“China and Venezuela have been safeguarding each other’s core interests on the international stage, which is a vivid portrayal of their unbreakable ironclad friendship,” said Xu Shicheng, an authoritative expert on Latin America in China and a researcher at the Latin American Institute of the Chinese Academy of Social Sciences, in a recent interview with GDToday.
At the invitation of President Xi Jinping, President of the Bolivarian Republic of Venezuela, Nicolás Maduro Moros, is paying a state visit to China from Sept. 8 to 14. President Maduro kicked off his trip in the tech hub of Shenzhen in south China’s Guangdong Province, and called this visit a “historic” visit on social media.
Maduro’s visit is not money-oriented
“It’s been five years since Maduro’s last state visit in 2018, and many diplomats and high officials, including the vice president and ministers of key departments, joined Venezuela’s recent visits to China. I believe there will be more agreements covering the oil industry, agriculture, technology, trade, infrastructure, culture and education released soon,” Xu shared his insights on why Maduro sees this visit as a historic one.
On Sept. 13, the two presidents announced the elevation of the China-Venezuela relationship to an all-weather strategic partnership.
However, Western media speculated whether China was concerned that the debt would not be repaid, and Maduro’s determination of this trip may be money-oriented.
According to Xu, it is unfair to judge the China-Venezuela relationship in this way because the two countries have an established, mature relationship that has grown over time.
Xu continued that both countries saw fruitful results in pragmatic cooperation in various fields during Maduro’s trip, and finance is not the only focus.
“We should see it from a whole picture. Venezuela is suffering from a hard time due to the unilateral coercive measures imposed by the United States and its allies against Venezuela, and it is enduring a slow recovery from the oil industry. We should not force it to pay back at its difficulties.”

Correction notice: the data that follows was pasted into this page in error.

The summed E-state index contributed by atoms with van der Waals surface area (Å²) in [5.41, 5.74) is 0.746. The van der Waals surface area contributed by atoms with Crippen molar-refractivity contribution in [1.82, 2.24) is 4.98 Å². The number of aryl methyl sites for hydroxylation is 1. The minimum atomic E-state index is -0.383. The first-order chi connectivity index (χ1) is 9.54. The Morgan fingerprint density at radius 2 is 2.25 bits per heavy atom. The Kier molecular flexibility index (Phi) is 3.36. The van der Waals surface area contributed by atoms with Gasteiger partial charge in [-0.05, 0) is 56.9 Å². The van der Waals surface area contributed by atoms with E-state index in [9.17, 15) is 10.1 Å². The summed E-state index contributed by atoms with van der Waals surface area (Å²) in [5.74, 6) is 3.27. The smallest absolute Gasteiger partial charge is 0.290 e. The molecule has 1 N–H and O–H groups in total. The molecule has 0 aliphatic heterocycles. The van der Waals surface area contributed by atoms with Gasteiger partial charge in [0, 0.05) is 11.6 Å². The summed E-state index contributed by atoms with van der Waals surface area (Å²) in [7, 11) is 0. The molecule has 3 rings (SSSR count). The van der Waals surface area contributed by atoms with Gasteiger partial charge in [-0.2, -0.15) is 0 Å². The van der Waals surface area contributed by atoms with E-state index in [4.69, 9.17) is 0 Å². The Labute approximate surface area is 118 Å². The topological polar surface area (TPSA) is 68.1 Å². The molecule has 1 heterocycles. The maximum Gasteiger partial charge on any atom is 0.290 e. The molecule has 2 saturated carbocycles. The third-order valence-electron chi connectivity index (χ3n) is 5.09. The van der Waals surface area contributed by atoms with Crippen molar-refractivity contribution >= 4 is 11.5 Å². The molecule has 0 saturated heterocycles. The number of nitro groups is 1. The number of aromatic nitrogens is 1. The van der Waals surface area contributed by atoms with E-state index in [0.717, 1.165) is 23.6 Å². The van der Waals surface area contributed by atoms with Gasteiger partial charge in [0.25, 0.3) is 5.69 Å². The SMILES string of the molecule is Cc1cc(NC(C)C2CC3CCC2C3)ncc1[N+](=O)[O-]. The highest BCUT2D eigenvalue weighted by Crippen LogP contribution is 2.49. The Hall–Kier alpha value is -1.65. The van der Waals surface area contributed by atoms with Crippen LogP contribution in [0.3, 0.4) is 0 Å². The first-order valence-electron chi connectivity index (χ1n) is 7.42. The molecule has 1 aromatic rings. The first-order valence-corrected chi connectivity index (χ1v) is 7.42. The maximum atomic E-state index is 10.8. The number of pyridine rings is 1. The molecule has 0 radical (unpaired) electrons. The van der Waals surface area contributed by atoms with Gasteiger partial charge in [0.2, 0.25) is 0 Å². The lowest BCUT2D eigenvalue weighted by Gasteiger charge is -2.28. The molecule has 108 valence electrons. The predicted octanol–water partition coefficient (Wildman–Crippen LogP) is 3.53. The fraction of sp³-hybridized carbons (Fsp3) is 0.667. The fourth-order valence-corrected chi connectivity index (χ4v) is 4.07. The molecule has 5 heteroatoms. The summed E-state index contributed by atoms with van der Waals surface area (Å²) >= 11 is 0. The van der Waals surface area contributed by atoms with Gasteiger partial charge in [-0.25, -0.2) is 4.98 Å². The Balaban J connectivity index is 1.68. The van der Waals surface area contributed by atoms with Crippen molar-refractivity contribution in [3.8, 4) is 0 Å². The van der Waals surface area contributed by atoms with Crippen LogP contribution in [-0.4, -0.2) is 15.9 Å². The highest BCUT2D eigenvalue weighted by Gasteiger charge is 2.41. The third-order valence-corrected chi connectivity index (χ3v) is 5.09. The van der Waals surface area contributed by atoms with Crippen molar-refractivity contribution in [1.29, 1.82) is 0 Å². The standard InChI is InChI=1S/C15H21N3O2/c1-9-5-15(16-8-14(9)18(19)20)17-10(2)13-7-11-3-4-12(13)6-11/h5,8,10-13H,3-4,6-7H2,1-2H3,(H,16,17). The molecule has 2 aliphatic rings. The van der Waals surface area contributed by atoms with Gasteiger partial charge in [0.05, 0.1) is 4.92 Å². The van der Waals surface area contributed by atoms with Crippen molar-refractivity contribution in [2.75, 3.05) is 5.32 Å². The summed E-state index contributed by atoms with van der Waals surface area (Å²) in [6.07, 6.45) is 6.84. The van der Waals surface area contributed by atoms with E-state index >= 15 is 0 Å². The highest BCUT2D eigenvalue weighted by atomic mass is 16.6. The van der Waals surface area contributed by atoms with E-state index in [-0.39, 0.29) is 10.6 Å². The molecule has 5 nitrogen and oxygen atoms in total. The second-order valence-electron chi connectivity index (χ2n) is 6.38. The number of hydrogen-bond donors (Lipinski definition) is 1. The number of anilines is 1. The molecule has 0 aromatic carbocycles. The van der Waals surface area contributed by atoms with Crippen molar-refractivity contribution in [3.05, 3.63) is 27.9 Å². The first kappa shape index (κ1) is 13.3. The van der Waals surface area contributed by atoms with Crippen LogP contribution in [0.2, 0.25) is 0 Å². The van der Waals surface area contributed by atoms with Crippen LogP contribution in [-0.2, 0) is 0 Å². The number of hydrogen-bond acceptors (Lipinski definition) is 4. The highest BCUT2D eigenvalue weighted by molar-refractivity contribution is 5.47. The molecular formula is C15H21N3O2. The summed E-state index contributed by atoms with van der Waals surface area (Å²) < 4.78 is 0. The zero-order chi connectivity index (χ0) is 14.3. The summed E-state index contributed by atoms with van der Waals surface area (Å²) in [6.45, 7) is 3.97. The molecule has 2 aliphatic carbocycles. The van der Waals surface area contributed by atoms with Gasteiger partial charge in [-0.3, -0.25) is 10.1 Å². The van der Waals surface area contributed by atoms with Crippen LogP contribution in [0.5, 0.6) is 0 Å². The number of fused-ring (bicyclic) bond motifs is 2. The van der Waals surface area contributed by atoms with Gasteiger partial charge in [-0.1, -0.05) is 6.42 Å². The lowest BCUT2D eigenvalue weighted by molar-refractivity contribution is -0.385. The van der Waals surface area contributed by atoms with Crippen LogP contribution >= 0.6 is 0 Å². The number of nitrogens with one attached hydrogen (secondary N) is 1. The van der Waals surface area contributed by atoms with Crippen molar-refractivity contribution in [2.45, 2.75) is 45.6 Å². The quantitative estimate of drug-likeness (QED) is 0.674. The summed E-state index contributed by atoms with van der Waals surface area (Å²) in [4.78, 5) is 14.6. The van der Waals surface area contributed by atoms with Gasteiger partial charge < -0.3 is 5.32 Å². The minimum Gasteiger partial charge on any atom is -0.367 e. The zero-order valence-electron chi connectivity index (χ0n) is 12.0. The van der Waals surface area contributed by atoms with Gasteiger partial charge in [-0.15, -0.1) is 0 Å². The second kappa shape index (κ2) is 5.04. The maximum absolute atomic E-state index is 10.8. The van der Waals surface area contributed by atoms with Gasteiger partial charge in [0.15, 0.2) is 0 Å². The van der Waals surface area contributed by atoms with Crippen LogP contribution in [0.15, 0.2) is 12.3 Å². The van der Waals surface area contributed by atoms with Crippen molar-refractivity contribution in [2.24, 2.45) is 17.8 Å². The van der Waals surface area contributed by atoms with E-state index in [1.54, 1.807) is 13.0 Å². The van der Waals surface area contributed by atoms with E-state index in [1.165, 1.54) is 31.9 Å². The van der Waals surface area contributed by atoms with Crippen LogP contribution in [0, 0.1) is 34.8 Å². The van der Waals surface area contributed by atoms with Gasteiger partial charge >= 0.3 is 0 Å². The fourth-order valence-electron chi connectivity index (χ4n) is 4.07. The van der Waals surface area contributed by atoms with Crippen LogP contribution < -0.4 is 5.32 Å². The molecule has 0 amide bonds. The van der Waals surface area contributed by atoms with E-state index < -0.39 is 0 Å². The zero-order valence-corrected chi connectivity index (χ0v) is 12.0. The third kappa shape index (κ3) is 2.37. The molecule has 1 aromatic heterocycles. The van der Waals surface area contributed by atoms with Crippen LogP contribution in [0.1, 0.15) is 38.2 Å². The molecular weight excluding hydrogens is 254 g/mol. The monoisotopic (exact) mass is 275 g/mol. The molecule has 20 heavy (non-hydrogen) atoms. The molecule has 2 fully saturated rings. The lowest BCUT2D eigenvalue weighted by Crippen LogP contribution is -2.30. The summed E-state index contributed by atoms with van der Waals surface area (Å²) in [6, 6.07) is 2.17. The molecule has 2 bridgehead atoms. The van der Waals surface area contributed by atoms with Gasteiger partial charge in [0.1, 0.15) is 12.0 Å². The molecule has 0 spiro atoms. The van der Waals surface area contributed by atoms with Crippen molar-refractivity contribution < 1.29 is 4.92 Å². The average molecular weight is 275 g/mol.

According to Maduro, China’s support for the South American country has also been essential, given Venezuela’s strenuous struggle under more than 950 illegal sanctions imposed by the United States and other Western powers.
“China and Venezuela have been strongly supporting each other. That’s the real friendship,” said Xu.
Shenzhen’s experience constructive for Venezuelan SEZ
Guangdong and Venezuela have a strong tie. It is reported that 90 percent of overseas Chinese in Venezuela are from Guangdong.
Regarding his decision to choose Guangdong’s Shenzhen as the first stop of his trip, Maduro said that the city is a significant hub for those seeking the source of development, technology, and new inventions, making it an excellent starting point for his visit.
In 2022, President Maduro signed a Special Economic Zones (SEZ) law, enabling the government to offer tax, financial, and legal incentives to encourage both national and international investment in selected regions of the country.
On Sept. 9, Venezuela and China signed a Memorandum of Understanding between the National Superintendence of Special Economic Zones of Venezuela and the Special Economic Zones Research Center of Shenzhen University of China.
“That’s why he visited Shenzhen first. Venezuela is willing to learn from China’s experience in building special economic zones, and the governor of La Guria, a port city in the northern Federal District of Venezuela, will come to Shenzhen for further practice of this MOU,” said Xu.
Maduro also noted, “We are embarking on a new path, a path that Shenzhen has already pioneered.” He believes that Shenzhen’s 43 years of experience in constructing special economic zones provide valuable insights for Venezuela.
High-tech cooperation features in this trip
In addition to Shenzhen’s tech companies, President Maduro also visited Shanghai’s Zhangjiang AIsland featuring AI and Beijing’s China Academy of Aerospace Technology, highlighting high-tech cooperation.
During this visit, Venezuela signed a new MOU with the China Academy of Aerospace Technology.
“It’s been five years since his last trip. Great changes and remarkable technological development have been made in China.” Xu held that this visit also prioritizes aerospace cooperation as one of the focuses in technology.
China launched Venezuela’s remote sensing satellite, VRSS-2, in 2017, following the launching of the Venesat-1 in 2008 and the VRSS-1in 2012.
The joint statement issued by China and Venezuela on Sept. 14, stated that both two countries are willing to launch cooperation in the field of aerospace, such as designing satellites, the exploration of the moon, and more.
On Sept. 14, 2018, China and Venezuela signed a Memorandum of Understanding (MOU) for cooperation on the Belt and Road Initiative (BRI). Today marks the fifth anniversary of the signing of this MOU.
“The signing of this MOU brings China and Venezuela further closer. 502 cooperation agreements were made on the 16th Meeting of the China-Venezuela High-level Mixed Committee on Sept. 14, 2018,” said Xu.
Xu expects to see more agreements on technology and other fields reached under the BRI in the next step.
Editor: Wing Zhang, Steven Yuen, James